Amsler Grid - Types and How to perform it?

Amsler Grid

The Amsler grid was first developed by Swiss ophthalmologist, Marc Amsler, in 1947. He was a professor of ophthalmology and Chief of the Zurich Eye Clinic at university of Zurich, Switzerland.

The Amsler grid is a one-dimentional square shaped grid with the size of 100mm x 100mm or 10cms x 10cms which is used to measure central 10° field of vision when it is kept at 30cms away from the eye. This grid is portable and provides quick and easy measurements, and this grid can be used to monitor visual distortion at home. Square shaped Amsler Grid is a diagnostic tool used to detect or monitor field of vision in various disorders of macula (macular degenerations, epiretinal membrane), optic nerve and visual pathway due to which metamorphopsia or scotoma can occur. Each square of the grid is 5mm and subtends approximately a 1° angle when kept at 30cms away from the eye.

The original Amsler grid with white lines on black background was developed by Mark Amsler.

The white-on-black (white lines on black background) Amsler charts are more sensitive to macular changes than the black-on-white (black lines on white background) recording sheets. Most frequently used chart is black-on-white in clinics.

Visual distortions are either optical, macular, or cerebral in origin: optical causes include high corneal, lenticular or retinal (staphylomatous) astigmatism, high ametropia, anisometropia, and new glasses.

How to perform:
1. Seat the patient comfortably.
2. While perforning the test room should has good illumination.
3. Test should be performed with best corrected near visual acuity (better to use single vision glass or trial lens). Progressive lenses should be avoided during the test.
4. Keep the Amsler grid at a distance of 30cm away from the eye.
5. Test should be performed with one eye. Better to start test with good eye and occlude other eye properly.
6. Ask the patient to look at the dot located in the center of grid.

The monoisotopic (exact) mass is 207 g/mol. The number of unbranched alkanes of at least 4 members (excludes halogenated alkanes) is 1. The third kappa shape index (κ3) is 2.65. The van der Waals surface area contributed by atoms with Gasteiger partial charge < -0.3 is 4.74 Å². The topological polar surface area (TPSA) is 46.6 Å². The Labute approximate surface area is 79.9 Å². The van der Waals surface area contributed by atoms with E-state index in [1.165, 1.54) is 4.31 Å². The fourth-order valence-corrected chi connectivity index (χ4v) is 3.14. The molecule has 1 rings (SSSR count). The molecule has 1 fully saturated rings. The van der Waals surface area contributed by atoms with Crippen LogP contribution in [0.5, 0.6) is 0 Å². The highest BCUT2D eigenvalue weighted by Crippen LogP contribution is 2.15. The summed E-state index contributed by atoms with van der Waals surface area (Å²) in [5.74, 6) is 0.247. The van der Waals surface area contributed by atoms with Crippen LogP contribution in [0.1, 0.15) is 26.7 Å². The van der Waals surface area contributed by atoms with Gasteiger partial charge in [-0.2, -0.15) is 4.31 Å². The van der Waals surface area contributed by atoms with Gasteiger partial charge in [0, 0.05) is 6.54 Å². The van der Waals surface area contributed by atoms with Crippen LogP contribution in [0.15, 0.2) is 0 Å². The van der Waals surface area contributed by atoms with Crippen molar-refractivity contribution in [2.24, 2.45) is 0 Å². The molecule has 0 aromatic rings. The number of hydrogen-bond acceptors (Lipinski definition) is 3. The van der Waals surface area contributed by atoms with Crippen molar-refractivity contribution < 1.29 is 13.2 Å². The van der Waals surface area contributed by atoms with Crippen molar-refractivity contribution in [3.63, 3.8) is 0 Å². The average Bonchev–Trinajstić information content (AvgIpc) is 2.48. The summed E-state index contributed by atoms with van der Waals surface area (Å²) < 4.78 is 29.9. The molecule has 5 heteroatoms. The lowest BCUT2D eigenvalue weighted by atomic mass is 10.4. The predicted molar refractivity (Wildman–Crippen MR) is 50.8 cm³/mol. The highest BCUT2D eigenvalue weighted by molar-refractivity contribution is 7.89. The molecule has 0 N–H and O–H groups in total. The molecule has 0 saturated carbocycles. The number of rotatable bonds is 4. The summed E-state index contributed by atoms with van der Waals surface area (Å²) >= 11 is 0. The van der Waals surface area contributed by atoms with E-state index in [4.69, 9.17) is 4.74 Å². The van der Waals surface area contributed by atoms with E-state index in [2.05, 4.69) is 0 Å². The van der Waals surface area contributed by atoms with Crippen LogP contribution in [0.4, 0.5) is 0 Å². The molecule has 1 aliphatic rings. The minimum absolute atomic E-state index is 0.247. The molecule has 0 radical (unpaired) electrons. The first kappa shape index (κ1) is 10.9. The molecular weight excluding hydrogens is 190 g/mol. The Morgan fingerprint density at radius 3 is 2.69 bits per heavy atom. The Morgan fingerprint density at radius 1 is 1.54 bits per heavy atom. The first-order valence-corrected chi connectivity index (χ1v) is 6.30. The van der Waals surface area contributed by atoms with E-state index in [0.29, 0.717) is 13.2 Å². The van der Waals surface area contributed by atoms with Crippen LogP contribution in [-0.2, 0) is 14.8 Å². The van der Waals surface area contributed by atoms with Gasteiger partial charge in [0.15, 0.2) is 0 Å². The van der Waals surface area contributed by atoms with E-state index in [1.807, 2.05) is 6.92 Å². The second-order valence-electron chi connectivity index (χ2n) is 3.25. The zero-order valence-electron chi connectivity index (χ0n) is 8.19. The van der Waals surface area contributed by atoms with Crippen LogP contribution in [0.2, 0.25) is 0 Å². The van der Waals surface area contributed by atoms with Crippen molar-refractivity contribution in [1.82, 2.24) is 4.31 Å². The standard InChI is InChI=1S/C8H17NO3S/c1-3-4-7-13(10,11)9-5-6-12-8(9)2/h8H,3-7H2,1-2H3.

7. After fixating at dot located in the center of the grid, the patient should notice all four corners of the grid at a time without moving his/her eye from the dot.
8. If all four corners are not stretched or distorted then the patient should look at the horizontal and vertical lines. If the patient describes the lines as missing or distorted then patient should draw the same on the grid.

In which cases can the Amsler chart be performed?

• Diabetic retinopathy
• Metamorphopsia or visual distortion or wavy vision
• Age related maculopathy
• Hydroxychloroquine (HCQ) user
• Trauma (Berlin's edema)
• Central Cerous Retinopathy (CSR)

   There are different types of Amsler Grid to use in different types of retinal eye diseases. So, There are seven different types of Amsler Grid.

Chart 1: This is the basic standard grid which is the more familiar and widely used grid among all the Amsler grids. It consists of a 5 mm square, the white grid on a black card with a central white fixation target, and each square subtending approximately 1° from 30 cm away from the eye. This grid is used to identify various form of distortions as well as Relative and absolute scotoma. Grid with black line on white background is also available. 

Amsler Grid

Chart 2: Grid 2 is similar to grid 1 but it consist of two diagonal white lines to assist correct fixation in patients with a central scotoma.

Chart 3: Grid 3 is similar to grid 1 but it has a red grid on a black card with a central red fixation target to stimulate long-wavelength foveal cones. It is used to detect color scotomas and desaturation which may occur in toxic amblyopias, toxic maculopathies, optic neuropathies, and chiasmal lesions but is also capable of testing the malingerer when used with red and green filters.


 Chart 4: Grid 4 consists of scattered white dots with a central white fixation target on black background. It is used mainly to distinguish scotoma from metamorphopsia, as there is no form to be distorted.

 Chart 5: Grid 5 consists of 20 horizontal white parallel lines with 5 mm gap and a central white fixation point on black card. This chart is designed to detect metamorphopsia along with specific meridian (chart can be rotated). This grid is useful in the evaluation of patients with reading difficulties. 


Chart 6: Grid 6 is similar to grid 5 but it consist of black lines on a white card with additional lines at 0.5° above and below fixation. With this grid metamorphopsia along with the reading, the level can be easily detected.

 Chart 7: Grid 7 is similar to grid 1 but with additional 0.5° squares in the central 4°. Grid 7 exhibits a fine central grid and is used for the detection of subtle visual disturbance from macular disease, especially in early disease.

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